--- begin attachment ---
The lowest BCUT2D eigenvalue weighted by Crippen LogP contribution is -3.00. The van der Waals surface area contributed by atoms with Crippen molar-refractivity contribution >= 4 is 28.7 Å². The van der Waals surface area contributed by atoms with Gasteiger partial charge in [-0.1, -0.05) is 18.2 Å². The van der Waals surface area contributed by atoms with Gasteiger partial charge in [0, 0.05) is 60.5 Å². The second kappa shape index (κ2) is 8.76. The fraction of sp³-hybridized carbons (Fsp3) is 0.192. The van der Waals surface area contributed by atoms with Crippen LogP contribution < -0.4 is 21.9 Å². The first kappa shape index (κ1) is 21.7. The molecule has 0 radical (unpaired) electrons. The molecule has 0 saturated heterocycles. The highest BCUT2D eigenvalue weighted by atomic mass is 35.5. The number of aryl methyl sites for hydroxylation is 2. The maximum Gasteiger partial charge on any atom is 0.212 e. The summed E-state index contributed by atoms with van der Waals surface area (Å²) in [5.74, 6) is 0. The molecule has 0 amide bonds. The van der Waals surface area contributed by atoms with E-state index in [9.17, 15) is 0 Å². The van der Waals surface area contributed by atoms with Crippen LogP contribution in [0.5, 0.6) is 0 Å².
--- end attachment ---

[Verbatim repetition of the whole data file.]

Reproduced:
The lowest BCUT2D eigenvalue weighted by Crippen LogP contribution is -3.00. The van der Waals surface area contributed by atoms with Crippen molar-refractivity contribution >= 4 is 28.7 Å². The van der Waals surface area contributed by atoms with Gasteiger partial charge in [-0.1, -0.05) is 18.2 Å². The van der Waals surface area contributed by atoms with Gasteiger partial charge in [0, 0.05) is 60.5 Å². The second kappa shape index (κ2) is 8.76. The fraction of sp³-hybridized carbons (Fsp3) is 0.192. The van der Waals surface area contributed by atoms with Crippen LogP contribution < -0.4 is 21.9 Å². The first kappa shape index (κ1) is 21.7. The molecule has 0 radical (unpaired) electrons. The molecule has 0 saturated heterocycles. The highest BCUT2D eigenvalue weighted by atomic mass is 35.5. The number of aryl methyl sites for hydroxylation is 2. The maximum Gasteiger partial charge on any atom is 0.212 e. The summed E-state index contributed by atoms with van der Waals surface area (Å²) in [5.74, 6) is 0. The molecule has 0 amide bonds. The van der Waals surface area contributed by atoms with E-state index in [9.17, 15) is 0 Å². The van der Waals surface area contributed by atoms with Crippen LogP contribution in [0.5, 0.6) is 0 Å².